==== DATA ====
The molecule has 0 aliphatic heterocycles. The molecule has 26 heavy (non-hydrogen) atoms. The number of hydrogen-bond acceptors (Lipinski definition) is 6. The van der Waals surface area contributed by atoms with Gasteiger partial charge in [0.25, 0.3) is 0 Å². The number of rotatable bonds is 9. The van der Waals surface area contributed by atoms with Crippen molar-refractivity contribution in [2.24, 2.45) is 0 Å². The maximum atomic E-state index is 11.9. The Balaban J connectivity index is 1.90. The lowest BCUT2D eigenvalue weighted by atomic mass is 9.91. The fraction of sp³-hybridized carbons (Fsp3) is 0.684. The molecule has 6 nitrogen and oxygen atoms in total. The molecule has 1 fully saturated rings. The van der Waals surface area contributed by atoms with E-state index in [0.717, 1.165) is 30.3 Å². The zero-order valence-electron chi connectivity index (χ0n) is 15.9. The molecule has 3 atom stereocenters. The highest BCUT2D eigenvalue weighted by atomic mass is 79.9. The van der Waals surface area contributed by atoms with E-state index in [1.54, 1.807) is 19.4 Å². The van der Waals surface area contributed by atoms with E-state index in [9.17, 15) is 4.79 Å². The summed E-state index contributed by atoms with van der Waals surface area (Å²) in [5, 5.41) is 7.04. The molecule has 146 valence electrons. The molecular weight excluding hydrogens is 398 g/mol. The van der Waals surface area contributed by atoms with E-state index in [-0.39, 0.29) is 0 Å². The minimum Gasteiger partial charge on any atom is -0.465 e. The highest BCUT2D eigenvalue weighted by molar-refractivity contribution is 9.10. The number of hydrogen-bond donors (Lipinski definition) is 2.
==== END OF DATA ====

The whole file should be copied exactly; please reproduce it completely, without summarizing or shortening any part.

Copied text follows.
The molecule has 0 aliphatic heterocycles. The molecule has 26 heavy (non-hydrogen) atoms. The number of hydrogen-bond acceptors (Lipinski definition) is 6. The van der Waals surface area contributed by atoms with Gasteiger partial charge in [0.25, 0.3) is 0 Å². The number of rotatable bonds is 9. The van der Waals surface area contributed by atoms with Crippen molar-refractivity contribution in [2.24, 2.45) is 0 Å². The maximum atomic E-state index is 11.9. The Balaban J connectivity index is 1.90. The lowest BCUT2D eigenvalue weighted by atomic mass is 9.91. The fraction of sp³-hybridized carbons (Fsp3) is 0.684. The molecule has 6 nitrogen and oxygen atoms in total. The molecule has 1 fully saturated rings. The van der Waals surface area contributed by atoms with E-state index in [0.717, 1.165) is 30.3 Å². The zero-order valence-electron chi connectivity index (χ0n) is 15.9. The molecule has 3 atom stereocenters. The highest BCUT2D eigenvalue weighted by atomic mass is 79.9. The van der Waals surface area contributed by atoms with E-state index in [1.54, 1.807) is 19.4 Å². The van der Waals surface area contributed by atoms with E-state index in [9.17, 15) is 4.79 Å². The summed E-state index contributed by atoms with van der Waals surface area (Å²) in [5, 5.41) is 7.04. The molecule has 146 valence electrons. The molecular weight excluding hydrogens is 398 g/mol. The van der Waals surface area contributed by atoms with E-state index in [-0.39, 0.29) is 0 Å². The minimum Gasteiger partial charge on any atom is -0.465 e. The highest BCUT2D eigenvalue weighted by molar-refractivity contribution is 9.10. The number of hydrogen-bond donors (Lipinski definition) is 2.